"There's an emerging recognition of the impact of caregiver stress on working parents' ability to be productive at home and at work," says David Lissy, CEO of Bright Horizons, a provider of dependent back-up care services. "Particularly as families wait longer to have children, there's more at stake in their careers and they're pulled in many directions, dealing with the realities of their aging parents."

On average, access to Bright Horizons allowed employees to work six days during the past six months - productive time that otherwise would have been lost - and nearly 70% of these workers used the service for adult care.

Care.com, another provider of backup care services for employees, saw a three-fold increase last year in the number of clients that added senior care planning. IRobot, Inc. chose Care.com as an employee benefit because "we value our employees and want to support them in managing the demands on their personal lives," says benefits analyst Cathy Blanchard. Since adding the service, iRobot has seen a 15% month-to -month increase in using the program, which has boosted productivity by reducing costs from care-related absences and distractions.

If you'd like to learn more about offering day care for adults and children as an employee benefit, just give us a call.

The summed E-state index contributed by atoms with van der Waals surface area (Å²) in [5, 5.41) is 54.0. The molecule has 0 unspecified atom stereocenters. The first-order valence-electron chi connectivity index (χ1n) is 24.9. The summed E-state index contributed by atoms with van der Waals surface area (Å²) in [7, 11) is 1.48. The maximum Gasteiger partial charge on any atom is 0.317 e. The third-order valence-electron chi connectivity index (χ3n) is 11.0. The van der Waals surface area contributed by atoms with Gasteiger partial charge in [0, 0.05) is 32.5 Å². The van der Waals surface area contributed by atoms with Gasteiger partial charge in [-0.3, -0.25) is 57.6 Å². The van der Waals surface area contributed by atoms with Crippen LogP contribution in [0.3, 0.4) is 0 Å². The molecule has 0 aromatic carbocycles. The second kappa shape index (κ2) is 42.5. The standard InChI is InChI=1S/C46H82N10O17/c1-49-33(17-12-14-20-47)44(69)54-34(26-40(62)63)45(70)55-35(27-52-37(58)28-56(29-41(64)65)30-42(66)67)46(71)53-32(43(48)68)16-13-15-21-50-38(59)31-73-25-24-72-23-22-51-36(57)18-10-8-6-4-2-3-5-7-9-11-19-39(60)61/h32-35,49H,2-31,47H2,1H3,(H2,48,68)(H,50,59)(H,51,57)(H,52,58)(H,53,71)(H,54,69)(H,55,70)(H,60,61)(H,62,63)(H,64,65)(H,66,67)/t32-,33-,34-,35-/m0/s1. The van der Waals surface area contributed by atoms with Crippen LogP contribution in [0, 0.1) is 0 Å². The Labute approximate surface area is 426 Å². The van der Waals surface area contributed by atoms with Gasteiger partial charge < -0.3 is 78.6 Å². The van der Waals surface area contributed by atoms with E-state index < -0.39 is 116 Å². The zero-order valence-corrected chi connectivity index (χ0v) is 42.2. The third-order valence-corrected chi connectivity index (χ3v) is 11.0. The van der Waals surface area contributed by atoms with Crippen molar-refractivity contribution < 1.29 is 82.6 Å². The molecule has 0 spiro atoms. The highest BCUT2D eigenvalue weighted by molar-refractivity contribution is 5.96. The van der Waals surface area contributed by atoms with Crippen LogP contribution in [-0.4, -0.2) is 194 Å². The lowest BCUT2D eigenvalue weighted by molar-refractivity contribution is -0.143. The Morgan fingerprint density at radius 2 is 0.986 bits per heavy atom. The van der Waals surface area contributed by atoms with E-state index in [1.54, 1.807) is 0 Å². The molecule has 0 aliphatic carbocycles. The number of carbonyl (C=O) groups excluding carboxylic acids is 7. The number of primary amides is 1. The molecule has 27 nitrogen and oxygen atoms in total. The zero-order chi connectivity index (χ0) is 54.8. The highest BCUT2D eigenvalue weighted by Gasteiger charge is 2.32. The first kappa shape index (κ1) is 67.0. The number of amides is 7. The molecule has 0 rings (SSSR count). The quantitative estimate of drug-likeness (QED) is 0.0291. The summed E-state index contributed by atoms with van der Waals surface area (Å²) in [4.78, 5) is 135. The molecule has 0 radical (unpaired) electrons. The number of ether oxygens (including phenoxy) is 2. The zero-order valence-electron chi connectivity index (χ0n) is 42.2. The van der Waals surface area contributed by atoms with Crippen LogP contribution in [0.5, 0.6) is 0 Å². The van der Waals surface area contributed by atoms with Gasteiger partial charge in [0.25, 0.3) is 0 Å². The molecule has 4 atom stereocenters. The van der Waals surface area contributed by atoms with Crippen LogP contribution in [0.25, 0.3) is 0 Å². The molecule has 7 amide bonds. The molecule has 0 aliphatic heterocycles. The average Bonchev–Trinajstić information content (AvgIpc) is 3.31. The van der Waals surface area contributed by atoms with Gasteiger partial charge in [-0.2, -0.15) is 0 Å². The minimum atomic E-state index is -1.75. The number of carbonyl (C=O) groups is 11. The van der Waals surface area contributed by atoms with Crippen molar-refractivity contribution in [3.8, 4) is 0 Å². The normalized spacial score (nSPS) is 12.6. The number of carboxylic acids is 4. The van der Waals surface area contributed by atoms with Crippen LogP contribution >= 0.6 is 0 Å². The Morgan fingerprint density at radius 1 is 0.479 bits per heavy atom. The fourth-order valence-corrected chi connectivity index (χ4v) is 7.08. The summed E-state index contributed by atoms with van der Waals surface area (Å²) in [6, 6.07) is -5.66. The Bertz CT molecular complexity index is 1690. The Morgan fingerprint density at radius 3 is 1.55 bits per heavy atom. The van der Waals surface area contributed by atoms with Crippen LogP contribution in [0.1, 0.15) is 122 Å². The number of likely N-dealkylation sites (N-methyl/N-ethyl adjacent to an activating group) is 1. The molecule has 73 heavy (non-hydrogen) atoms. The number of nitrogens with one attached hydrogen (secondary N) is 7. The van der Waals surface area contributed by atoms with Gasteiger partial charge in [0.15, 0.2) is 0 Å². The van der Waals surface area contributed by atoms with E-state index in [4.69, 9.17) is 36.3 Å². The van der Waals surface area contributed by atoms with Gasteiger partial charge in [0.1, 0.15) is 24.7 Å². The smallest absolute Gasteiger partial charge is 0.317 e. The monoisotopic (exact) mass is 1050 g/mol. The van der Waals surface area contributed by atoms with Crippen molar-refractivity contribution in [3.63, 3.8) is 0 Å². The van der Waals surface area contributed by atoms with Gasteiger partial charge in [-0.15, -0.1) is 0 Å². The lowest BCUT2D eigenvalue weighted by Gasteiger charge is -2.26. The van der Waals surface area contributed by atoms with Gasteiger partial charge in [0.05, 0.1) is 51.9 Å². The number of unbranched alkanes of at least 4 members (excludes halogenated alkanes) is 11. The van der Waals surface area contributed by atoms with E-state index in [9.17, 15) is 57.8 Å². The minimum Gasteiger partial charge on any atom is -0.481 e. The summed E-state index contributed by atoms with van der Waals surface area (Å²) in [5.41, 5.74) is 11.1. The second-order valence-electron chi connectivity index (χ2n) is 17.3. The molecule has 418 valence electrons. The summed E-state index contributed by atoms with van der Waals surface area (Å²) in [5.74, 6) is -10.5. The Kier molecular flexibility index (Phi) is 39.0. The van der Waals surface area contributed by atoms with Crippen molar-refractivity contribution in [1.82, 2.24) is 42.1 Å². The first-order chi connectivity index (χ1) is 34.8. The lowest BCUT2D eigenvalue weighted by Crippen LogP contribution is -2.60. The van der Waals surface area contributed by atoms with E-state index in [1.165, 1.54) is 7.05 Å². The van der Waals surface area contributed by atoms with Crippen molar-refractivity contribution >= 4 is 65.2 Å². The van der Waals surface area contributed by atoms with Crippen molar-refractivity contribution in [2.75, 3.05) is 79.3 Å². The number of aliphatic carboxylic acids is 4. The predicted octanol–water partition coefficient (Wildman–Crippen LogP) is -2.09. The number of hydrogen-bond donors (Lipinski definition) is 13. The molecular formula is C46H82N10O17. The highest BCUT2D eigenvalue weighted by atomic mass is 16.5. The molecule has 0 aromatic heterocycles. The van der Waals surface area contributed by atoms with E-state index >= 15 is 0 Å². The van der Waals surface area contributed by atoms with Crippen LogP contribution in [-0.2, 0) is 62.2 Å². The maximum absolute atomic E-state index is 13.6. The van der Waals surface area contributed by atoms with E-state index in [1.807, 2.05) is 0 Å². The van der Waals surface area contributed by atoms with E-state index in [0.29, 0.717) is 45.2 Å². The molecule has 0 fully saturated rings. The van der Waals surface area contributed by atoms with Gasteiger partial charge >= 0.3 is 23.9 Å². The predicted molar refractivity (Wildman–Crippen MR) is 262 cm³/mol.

Does Smoking Increase My Life Insurance Premiums?

Author TonyScurich , 5/1/2015

Are you confident that your loved ones would have financial security if you were to die today? If not, consider purchasing life insurance. It pays a death benefit to your loved ones when you die, and it provides peace of mind and financial security to your survivors. Smoking, however, can limit your ability to afford life insurance.

Life Insurance is Based on Risk

Insurance companies offer a variety of policies, but they reserve the right to adjust rates based on risk factors. If you smoke or engage in other behavior that's considered high-risk or unhealthy, expect to pay more for coverage.

Why is Smoking a Risk?

Whether you've smoked for years or recently picked up the habit, life insurance companies see you as high-risk. They base their perspective on two factors.

  1. Smoking increases potentially fatal health issues like cancer, heart disease, emphysema, chronic obstructive pulmonary disease (COPD) and asthma.